ADHD raises risk for several mental health issues, study concludes

AUGSBURG, Germany — Attention-deficit/hyperactivity disorder (ADHD) is a common neurodevelopmental condition in children and teens that effects roughly five percent of minors globally. In around two-thirds of cases, the condition continues into adulthood. Now, researchers from the University of Augsburg report that ADHD is an independent risk factor for several serious mental health issues including major depression, post-traumatic stress disorder, anorexia, and suicidal behavior.

Researchers stress individuals diagnosed with ADHD should be aware of their increased risk profile in order to help ward off such developments later on. Characterized by an inability to concentrate, high energy, and impulsivity, ADHD is especially prevalent in the United States, where over six million children have been diagnosed with the disorder.

“This study opens new insights into the paths between psychiatric disorders. Thus, in clinical practice, patients with ADHD should be monitored for the psychiatric disorders included in this study and preventive measures should be initiated if necessary,” study authors write in a media release.

While ADHD has been linked in the past to numerous mood and anxiety disorders in observational studies, it’s been unclear if it has a causal association with other mental health problems. To find out, researchers used Mendelian randomization, a technique that uses genetic variants as proxies for a particular risk factor (in this case, ADHD) to gather genetic evidence supporting a specific outcome on seven common mental health problems.

Those conditions included major clinical depression, bipolar disorder, anxiety disorder, schizophrenia, PTSD, anorexia nervosa, and people making at least one suicide attempt.

Depression, mental health
(Credit: Polina Zimmerman from Pexels)

To start, researchers made use of this technique to establish potential links between ADHD and the seven aforementioned disorders. That was then used to see if disorders associated with ADHD could potentially be responsible for the effects detected during the first analysis. After that, all the data from both analyses was pooled together to calculate the direct and indirect effects of ADHD.

Ultimately, the team did not see evidence of a causal link between ADHD and bipolar disorder, anxiety, or schizophrenia. However, researchers did find evidence pointing to a causal link with a heightened risk of anorexia nervosa (28%), as well as evidence that ADHD both caused (9% heightened risk) and was caused by (76% heightened risk) major clinical depression.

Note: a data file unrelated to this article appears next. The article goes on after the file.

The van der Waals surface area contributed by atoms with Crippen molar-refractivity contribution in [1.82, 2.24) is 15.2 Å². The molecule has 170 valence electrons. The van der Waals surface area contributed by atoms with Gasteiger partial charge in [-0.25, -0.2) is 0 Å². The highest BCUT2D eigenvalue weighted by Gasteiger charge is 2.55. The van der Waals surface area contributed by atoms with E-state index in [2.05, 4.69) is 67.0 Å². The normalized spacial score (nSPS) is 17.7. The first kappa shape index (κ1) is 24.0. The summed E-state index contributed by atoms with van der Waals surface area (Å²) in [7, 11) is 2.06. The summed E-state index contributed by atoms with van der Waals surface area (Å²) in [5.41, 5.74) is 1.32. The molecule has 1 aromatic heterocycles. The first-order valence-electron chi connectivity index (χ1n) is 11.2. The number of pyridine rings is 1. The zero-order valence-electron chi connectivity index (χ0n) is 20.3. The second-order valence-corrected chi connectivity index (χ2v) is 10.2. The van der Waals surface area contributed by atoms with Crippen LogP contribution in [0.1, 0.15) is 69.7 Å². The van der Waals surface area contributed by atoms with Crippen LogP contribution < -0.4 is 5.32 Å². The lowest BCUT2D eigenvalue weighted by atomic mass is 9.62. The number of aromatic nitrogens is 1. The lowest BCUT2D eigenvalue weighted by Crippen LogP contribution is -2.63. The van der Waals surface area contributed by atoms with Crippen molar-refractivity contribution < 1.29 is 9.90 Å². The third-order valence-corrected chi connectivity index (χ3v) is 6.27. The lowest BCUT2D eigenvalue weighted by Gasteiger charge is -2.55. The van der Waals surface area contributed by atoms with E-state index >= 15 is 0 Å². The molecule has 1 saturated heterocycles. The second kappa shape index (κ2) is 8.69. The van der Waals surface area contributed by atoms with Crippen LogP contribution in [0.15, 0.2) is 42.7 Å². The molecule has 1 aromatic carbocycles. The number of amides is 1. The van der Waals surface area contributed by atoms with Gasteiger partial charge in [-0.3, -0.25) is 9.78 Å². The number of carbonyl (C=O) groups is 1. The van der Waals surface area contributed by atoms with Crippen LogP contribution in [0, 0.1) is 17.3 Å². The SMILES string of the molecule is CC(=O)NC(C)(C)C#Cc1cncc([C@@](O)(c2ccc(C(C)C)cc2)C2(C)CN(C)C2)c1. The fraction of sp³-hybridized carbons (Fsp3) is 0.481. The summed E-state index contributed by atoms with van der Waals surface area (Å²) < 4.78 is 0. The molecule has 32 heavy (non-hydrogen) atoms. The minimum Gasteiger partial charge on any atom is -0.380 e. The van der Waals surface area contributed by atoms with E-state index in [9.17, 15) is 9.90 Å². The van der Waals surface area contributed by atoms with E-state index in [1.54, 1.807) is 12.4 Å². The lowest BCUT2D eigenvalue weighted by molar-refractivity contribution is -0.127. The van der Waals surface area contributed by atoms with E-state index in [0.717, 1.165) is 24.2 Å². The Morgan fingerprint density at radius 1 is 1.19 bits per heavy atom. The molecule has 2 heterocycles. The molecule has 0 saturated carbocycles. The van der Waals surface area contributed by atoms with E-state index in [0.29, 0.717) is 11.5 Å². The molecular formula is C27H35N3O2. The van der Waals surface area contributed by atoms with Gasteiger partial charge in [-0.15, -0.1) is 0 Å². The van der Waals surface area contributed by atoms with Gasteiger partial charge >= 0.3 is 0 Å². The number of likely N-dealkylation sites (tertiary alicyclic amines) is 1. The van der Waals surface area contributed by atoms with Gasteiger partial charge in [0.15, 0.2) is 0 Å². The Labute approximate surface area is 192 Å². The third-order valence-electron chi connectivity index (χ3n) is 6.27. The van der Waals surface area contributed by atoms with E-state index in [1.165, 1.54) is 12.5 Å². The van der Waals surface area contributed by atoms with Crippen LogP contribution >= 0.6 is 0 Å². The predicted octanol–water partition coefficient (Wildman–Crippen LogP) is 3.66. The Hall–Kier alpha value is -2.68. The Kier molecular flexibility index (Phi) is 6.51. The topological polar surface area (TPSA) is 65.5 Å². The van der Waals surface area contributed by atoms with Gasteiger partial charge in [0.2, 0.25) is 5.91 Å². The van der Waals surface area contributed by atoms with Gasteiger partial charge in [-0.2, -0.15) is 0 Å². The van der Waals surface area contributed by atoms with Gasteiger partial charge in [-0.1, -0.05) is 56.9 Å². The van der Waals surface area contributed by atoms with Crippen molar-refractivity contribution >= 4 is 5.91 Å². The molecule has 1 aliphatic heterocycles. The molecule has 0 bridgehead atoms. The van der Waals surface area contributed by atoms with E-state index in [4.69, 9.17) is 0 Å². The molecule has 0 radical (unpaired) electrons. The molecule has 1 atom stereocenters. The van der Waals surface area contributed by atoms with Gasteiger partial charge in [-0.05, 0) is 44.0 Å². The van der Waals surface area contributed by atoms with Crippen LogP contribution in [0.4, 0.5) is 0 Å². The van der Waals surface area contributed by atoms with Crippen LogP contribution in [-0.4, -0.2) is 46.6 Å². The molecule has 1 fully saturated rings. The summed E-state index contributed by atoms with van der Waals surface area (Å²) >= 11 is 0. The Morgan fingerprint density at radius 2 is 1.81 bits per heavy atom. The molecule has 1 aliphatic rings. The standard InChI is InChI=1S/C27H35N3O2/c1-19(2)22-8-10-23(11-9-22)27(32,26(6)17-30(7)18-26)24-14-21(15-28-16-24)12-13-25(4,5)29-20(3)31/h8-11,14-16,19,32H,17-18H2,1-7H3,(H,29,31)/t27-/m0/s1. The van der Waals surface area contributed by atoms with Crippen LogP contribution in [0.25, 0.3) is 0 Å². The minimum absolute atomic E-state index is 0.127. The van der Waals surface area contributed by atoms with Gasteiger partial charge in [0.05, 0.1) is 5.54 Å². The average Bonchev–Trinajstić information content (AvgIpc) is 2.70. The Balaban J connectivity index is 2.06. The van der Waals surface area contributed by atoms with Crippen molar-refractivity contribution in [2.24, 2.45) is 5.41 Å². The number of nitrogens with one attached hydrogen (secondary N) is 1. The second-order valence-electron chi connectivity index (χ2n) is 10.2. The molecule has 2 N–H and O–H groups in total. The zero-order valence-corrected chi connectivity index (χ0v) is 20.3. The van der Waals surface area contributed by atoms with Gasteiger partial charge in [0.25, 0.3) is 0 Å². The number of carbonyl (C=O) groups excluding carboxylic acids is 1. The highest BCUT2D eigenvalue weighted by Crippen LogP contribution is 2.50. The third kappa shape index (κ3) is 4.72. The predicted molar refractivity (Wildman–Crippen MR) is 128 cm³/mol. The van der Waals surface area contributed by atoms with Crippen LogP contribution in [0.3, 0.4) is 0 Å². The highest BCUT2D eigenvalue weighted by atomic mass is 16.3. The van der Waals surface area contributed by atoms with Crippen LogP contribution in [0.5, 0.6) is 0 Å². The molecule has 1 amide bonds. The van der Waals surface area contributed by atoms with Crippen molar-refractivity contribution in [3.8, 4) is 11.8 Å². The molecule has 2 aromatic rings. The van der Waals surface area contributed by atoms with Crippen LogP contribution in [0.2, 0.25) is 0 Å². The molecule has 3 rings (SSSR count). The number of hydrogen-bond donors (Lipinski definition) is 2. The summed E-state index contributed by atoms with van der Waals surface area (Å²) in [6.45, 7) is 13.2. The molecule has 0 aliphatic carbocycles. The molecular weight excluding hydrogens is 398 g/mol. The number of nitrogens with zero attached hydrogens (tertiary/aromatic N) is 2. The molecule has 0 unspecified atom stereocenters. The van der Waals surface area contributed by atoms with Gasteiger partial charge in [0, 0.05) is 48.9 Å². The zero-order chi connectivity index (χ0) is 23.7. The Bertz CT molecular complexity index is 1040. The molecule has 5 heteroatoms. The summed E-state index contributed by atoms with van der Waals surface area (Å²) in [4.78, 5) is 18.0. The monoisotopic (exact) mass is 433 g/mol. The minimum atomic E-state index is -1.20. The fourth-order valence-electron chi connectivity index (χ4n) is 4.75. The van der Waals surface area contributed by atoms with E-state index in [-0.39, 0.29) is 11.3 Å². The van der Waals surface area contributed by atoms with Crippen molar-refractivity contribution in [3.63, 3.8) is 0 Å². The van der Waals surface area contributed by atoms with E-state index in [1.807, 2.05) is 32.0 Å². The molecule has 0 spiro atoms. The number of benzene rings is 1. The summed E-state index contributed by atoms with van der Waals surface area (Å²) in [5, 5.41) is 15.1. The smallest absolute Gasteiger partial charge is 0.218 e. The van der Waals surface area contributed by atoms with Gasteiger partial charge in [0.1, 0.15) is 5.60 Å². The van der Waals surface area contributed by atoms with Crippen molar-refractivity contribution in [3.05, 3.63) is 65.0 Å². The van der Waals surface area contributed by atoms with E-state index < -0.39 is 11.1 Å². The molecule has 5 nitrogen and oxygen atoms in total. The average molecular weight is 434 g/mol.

After researchers adjusted for the influence of major depression, a direct causal association with both attempted suicide (30% heightened risk) and PTSD (18% heightened risk) became apparent.

Still, study authors caution that while Mendelian randomization is less prone than observational studies to the influence of unmeasured factors and reverse causality (as in, ADHD could be a consequence of the various disorders studied instead of the other way round), it isn’t foolproof.

For instance, the very same gene could be associated with different traits, making it difficult to pinpoint the relevant causal effect. Moreover, only individuals of European ancestry were included, meaning these findings may not apply to other ethnicities. Nevertheless, study authors conclude that their work should encourage clinicians to be more proactive when treating ADHD patients.

The study is published in BMJ Mental Health.

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John Anderer

Born blue in the face, John has been writing professionally for over a decade and covering the latest scientific research for StudyFinds since 2019. His work has been featured by Business Insider, Eat This Not That!, MSN, Ladders, and Yahoo!

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